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8.1

Posted on Tuesday, October 21st, 2014

Dave!As a Certified Apple Whore I'm probably more critical of Apple than their harshest detractors. I don't know why that is, except I'm so used to things being awesome when it comes to Apple products that I'm pretty upset when things go wrong.

And it seems as though things go wrong more often than not lately.

As an example... I'm positively outraged that I still can't stream my iTunes movie and television purchases to my laptop or iPad/iPhone. Unlike every other media content provider on the planet, Apple doesn't allow streaming (except to their Apple TV device) and forces you to download video content in order to watch it. This is stupid as hell, makes no damn sense, and means iTunes is grossly inferior to alternatives like Amazon, Google, and Ultraviolet by a huge margin... but Apple simply doesn't give a shit. You do it their way or not at all.

You would think that past idiocy like this would prepare me for any new failures that Apple racks up, but I assure you it does not.

This was only confirmed today when I flew into an apoplectic rage when the two new features I've been waiting, waiting, waiting for in the just-released iOS 8.1 update don't actually work as advertised...

   
APPLE PAY

The idea is an intriguing one. Instead of using a credit card to pay for purchases, you use the credit card information stored on your iPhone 6. Why bother? Well, there's three very good reasons, actually...

  1. You don't have to turn over your credit card number or personal information to anyone. Which means a cashier can't steal your card number, or even know your name, when you make payment.
  2. Your transactions are private. Apple doesn't track what you buy or store any information about your purchases. You get a receipt on your iPhone, but it goes no further than that.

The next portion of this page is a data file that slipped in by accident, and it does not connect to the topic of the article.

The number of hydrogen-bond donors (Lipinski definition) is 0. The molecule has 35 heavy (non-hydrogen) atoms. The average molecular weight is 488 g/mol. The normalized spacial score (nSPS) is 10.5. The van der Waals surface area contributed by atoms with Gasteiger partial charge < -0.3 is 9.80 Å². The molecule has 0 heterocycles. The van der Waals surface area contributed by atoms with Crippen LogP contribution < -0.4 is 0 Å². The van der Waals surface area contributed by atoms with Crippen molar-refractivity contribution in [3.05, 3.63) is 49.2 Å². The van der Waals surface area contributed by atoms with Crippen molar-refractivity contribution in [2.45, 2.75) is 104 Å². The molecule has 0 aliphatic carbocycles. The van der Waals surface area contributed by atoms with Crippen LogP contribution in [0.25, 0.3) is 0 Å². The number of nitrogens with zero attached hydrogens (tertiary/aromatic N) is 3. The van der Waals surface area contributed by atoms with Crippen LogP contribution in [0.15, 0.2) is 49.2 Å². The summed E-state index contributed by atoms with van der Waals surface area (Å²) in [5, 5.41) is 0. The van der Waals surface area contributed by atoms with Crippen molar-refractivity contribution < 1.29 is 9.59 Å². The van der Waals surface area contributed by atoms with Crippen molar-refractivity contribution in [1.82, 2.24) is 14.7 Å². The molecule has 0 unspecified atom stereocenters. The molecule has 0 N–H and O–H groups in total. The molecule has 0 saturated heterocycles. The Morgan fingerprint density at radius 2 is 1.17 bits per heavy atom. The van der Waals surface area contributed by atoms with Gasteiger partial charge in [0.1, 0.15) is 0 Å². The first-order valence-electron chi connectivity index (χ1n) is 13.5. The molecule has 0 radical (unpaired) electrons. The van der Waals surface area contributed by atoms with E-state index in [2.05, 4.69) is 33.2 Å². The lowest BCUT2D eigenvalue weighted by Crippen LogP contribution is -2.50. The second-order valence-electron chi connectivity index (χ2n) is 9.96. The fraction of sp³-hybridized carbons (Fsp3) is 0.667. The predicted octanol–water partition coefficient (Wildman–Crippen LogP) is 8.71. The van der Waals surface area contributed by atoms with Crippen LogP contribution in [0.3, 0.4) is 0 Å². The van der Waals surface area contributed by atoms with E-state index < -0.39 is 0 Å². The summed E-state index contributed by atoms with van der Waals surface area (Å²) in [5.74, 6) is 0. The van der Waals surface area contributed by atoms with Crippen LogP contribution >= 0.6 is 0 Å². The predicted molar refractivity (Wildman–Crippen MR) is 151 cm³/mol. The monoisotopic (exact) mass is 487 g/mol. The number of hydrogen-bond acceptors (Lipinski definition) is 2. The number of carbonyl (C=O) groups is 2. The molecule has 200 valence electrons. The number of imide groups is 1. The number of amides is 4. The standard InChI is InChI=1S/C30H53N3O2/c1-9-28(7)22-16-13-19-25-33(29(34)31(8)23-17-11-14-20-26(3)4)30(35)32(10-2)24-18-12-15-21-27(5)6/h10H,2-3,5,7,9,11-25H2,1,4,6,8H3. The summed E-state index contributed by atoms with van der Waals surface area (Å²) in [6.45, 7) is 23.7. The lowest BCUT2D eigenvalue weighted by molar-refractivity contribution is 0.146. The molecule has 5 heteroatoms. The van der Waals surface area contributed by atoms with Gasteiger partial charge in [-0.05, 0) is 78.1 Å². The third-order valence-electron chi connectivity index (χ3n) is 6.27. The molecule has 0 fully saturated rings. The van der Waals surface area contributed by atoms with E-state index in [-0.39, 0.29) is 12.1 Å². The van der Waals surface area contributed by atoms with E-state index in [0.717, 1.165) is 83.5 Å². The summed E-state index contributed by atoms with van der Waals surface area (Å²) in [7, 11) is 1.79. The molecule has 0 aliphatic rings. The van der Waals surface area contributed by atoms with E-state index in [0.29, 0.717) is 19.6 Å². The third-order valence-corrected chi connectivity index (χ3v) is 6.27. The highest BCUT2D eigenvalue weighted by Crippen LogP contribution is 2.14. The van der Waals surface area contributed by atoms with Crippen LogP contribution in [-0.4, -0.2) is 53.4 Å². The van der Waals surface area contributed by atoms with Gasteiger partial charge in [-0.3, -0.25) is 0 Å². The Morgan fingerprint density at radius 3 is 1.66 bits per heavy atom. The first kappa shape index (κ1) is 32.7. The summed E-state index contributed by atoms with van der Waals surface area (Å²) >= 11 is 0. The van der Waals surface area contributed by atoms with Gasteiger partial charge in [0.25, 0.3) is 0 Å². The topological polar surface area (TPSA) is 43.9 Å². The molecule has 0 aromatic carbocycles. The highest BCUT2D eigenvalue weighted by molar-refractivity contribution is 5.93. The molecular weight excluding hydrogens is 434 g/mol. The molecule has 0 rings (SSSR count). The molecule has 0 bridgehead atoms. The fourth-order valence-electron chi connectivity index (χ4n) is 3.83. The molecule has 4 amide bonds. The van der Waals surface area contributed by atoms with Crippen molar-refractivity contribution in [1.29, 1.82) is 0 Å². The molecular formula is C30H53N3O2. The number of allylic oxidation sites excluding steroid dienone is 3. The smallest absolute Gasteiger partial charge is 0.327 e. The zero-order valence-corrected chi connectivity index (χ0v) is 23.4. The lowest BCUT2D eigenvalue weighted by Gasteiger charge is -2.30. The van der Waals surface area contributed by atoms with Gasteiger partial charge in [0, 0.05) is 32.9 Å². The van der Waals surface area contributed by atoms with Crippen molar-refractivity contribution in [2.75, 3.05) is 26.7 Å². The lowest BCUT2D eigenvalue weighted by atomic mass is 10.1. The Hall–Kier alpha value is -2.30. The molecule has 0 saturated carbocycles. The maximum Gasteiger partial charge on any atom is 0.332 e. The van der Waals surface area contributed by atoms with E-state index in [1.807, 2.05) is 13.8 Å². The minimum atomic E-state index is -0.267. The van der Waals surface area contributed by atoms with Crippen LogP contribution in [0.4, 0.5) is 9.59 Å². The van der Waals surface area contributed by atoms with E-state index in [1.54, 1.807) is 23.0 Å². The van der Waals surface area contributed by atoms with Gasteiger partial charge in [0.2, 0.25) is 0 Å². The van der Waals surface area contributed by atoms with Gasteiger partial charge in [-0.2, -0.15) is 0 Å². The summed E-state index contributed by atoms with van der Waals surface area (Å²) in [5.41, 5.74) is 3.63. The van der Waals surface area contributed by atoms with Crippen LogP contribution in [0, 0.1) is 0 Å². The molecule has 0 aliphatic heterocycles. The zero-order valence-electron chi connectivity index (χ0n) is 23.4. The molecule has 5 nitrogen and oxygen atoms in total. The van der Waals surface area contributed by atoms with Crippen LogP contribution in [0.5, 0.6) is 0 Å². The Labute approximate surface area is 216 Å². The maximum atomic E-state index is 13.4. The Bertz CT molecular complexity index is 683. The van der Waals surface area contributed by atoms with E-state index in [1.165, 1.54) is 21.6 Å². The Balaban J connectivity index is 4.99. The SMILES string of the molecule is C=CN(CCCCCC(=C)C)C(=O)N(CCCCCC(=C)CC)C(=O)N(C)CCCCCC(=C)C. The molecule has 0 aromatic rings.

3. There is an online component for making payments which will hopefully bury the thieving assholes at PayPal WHO STOLE MY MONEY!

Great, huh?

Well... kinda...

Adding a credit card to Apple Pay is pretty easy. You type in the card info (or take a photo of the card to enter it automatically), then confirm the added card via email, text, or phone call. When it works, it's pretty painless. My Chase Bank Disney Visa even brings up a photo of my physical card design so I recognize which card I'm using...

Apple Pay

Once added, credit cards appear on PassBook along with everything else...

Apple Pay

Except... it's not a flawless process by any means. For reasons unknown, my Citi card added just fine, but all subsequent attempts to verify it have failed. I've been trying for two days now...

Apple Pay

Needless to say, unverified cards are unusable, even though they show up in PassBook just the same. I don't know if this is an Apple problem or a CitiBank problem, but it doesn't matter... in the end it's an Apple problem because they obviously didn't test this crap as thoroughly as they should have.

UPDATE: Eventually I just deleted the card and started over. This time, the only option I had for verification was to call a toll-free number and tell a computer the name of my favorite teacher. Alrighty then...

Apple Pay

And then, of course, there's those credit cards that aren't supported, like my US Bank FlexPerks account...

Apple Pay

Now, I'm assuming this is not Apple's fault. I'm assuming that they presented Apple Pay to USBank along with all the other major credit card issuing banks, and USBank decided not to make it a priority.

Which is insane.